In an effort to escape their impoverished position in Turkey, a family makes a desperate bid - selling everything the y own - to start afresh in Switzerland, which they perceive to be a paradise.
Distribution being what it is here, nobody had heard of Journey Of Hope until it won the Best Foreign Film Oscar, a choice that caused bewilderment and left us wondering why the award didn't go to frontrunner Cyrano De Bergerac. In the event, Xavier Koller's film thoroughly deserves the honour.
The ironically hopeful journey of the title is undertaken by Haydar (Cobanoglu), his wife Meryem (Surer), and their seven-year-old son (Sivas), poor Turkish peasants from a small mountain village. All their worldly goods are sold to pay for papers and tickets to Switzerland, the "paradise" where they hope to make a new life for themselves and, eventually, the six children they leave behind. The trip grows increasingly arduous and dangerous as they progress via Istanbul to Naples where they are turned away at the border and must make their way to Milan. Finally, together with a band of other Turks, they enter the land of their dreams, only for hope to turn into despair and tragedy.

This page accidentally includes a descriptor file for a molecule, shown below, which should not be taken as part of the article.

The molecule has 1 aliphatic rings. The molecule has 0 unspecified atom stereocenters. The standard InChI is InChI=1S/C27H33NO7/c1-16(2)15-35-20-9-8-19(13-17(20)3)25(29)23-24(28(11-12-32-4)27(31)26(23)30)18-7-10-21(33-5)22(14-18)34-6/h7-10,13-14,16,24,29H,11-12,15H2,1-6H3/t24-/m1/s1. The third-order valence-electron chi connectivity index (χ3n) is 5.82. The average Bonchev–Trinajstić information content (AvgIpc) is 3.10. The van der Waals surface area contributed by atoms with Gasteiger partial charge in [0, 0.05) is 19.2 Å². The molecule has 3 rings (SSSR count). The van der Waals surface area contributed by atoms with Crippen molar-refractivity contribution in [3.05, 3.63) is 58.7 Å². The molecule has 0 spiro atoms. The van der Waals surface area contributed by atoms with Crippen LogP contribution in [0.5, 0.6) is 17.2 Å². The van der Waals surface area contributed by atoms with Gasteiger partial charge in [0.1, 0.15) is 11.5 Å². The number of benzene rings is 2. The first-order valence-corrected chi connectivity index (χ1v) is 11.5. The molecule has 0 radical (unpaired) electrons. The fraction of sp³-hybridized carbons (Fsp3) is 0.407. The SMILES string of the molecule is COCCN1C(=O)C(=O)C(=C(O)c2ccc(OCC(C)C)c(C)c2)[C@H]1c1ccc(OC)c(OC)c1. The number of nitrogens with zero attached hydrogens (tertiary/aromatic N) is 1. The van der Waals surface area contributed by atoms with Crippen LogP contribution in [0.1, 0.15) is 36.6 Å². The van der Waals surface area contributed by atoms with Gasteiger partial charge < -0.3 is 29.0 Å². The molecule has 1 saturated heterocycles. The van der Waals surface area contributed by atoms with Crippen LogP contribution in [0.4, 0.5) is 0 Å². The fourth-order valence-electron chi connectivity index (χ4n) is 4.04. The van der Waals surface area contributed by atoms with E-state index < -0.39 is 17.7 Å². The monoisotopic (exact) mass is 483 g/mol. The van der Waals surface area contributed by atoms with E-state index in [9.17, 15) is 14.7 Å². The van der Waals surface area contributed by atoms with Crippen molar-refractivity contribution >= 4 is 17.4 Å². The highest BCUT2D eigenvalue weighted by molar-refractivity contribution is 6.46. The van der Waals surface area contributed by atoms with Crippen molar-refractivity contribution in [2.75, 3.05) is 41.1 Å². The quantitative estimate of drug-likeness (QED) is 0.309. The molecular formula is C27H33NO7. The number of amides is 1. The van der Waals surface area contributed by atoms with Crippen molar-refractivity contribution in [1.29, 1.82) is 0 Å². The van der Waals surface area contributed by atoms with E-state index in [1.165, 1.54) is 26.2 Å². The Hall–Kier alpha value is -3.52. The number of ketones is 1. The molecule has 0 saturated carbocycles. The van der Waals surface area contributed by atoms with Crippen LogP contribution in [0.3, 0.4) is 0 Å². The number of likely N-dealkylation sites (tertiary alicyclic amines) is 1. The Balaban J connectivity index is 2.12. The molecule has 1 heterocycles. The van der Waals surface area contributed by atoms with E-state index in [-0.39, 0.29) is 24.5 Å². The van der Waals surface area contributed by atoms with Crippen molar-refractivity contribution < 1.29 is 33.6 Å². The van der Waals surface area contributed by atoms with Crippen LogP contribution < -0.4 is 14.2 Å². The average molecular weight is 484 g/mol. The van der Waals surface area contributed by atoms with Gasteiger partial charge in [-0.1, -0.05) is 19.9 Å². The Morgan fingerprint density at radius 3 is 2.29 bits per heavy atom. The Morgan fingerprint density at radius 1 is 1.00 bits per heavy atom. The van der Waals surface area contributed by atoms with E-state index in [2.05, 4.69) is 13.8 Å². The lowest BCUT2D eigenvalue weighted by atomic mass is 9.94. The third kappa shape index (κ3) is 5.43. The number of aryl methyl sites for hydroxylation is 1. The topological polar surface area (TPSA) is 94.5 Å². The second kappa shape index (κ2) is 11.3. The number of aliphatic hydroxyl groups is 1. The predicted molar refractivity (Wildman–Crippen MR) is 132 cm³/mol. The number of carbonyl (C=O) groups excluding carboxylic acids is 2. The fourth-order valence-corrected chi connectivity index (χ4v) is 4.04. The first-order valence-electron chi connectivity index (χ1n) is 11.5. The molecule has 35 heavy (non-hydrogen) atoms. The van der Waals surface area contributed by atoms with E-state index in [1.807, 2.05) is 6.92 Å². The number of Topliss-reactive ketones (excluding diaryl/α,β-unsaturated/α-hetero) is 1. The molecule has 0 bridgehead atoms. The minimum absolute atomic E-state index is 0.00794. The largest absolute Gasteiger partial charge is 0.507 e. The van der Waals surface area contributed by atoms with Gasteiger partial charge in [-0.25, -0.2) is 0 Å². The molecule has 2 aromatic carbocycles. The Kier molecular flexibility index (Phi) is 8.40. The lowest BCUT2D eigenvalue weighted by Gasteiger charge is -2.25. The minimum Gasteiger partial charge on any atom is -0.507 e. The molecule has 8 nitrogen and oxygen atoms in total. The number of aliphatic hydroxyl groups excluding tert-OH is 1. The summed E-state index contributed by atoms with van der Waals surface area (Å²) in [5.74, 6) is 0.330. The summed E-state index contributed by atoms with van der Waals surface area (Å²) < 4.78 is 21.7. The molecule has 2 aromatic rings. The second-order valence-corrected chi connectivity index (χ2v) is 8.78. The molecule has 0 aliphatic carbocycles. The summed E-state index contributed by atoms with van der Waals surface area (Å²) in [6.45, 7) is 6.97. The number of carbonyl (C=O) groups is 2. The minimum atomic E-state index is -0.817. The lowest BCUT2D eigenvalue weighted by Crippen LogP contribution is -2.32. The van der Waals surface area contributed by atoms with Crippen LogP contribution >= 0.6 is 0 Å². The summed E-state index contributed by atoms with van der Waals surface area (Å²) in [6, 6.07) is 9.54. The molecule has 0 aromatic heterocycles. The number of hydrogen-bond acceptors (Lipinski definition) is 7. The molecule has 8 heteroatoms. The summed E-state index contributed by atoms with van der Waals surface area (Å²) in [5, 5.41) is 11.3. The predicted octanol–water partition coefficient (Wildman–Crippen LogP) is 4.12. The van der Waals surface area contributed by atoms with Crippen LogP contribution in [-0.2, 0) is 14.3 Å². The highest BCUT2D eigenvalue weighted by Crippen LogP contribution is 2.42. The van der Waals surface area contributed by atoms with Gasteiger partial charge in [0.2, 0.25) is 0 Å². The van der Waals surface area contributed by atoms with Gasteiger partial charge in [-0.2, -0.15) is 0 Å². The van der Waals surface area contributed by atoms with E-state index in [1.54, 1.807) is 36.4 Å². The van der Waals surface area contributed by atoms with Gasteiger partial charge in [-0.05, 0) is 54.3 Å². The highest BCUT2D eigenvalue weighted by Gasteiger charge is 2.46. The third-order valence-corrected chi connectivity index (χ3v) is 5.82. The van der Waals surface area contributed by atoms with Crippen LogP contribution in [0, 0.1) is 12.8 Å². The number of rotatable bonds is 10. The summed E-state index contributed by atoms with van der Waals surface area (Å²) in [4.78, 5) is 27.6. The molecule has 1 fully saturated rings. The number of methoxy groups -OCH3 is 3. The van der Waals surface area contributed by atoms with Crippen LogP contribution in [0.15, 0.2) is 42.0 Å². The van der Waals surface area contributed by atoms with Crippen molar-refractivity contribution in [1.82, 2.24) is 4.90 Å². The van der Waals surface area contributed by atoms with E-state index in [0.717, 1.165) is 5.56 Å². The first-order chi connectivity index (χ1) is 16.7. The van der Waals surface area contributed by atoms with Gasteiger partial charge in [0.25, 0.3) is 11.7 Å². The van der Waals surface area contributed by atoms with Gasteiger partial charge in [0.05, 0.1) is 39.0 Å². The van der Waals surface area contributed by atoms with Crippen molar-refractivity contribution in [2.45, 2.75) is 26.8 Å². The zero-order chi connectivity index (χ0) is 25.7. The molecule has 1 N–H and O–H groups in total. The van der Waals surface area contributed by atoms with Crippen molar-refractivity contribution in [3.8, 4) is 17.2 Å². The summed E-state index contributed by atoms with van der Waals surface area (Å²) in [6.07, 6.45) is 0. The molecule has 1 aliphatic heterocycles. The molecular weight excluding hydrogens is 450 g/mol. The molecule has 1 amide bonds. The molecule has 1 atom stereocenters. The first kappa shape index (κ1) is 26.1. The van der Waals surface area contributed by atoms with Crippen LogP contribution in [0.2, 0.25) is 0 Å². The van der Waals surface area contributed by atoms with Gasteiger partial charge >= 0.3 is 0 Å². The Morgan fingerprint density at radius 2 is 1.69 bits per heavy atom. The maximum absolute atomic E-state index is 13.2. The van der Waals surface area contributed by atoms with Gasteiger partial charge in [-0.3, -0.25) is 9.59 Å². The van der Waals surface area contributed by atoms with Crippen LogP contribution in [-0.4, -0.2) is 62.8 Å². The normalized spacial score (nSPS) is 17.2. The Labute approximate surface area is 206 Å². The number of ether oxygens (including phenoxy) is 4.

This salutary tale of human aspiration pitted against ruthless cruelty and greed (the smugglers of illegal immigrants) and obstinate bureaucracy (the Swiss officials), is, for all its terrible sadness, a thoroughly gripping film. Based on certain true events and shot (beautifully) entirely on location in Turkey, Italy and Switzerland, it's brilliantly cast, and directed with a dignified restraint that is exceptional, with Koller never dwelling on the obvious to milk a tear.
Touching, occasionally amusing and, like any good escape adventure - which, in form, it becomes - tense and exciting until tragedy strikes, Journey Of Hope is an absorbing and impressive piece of work.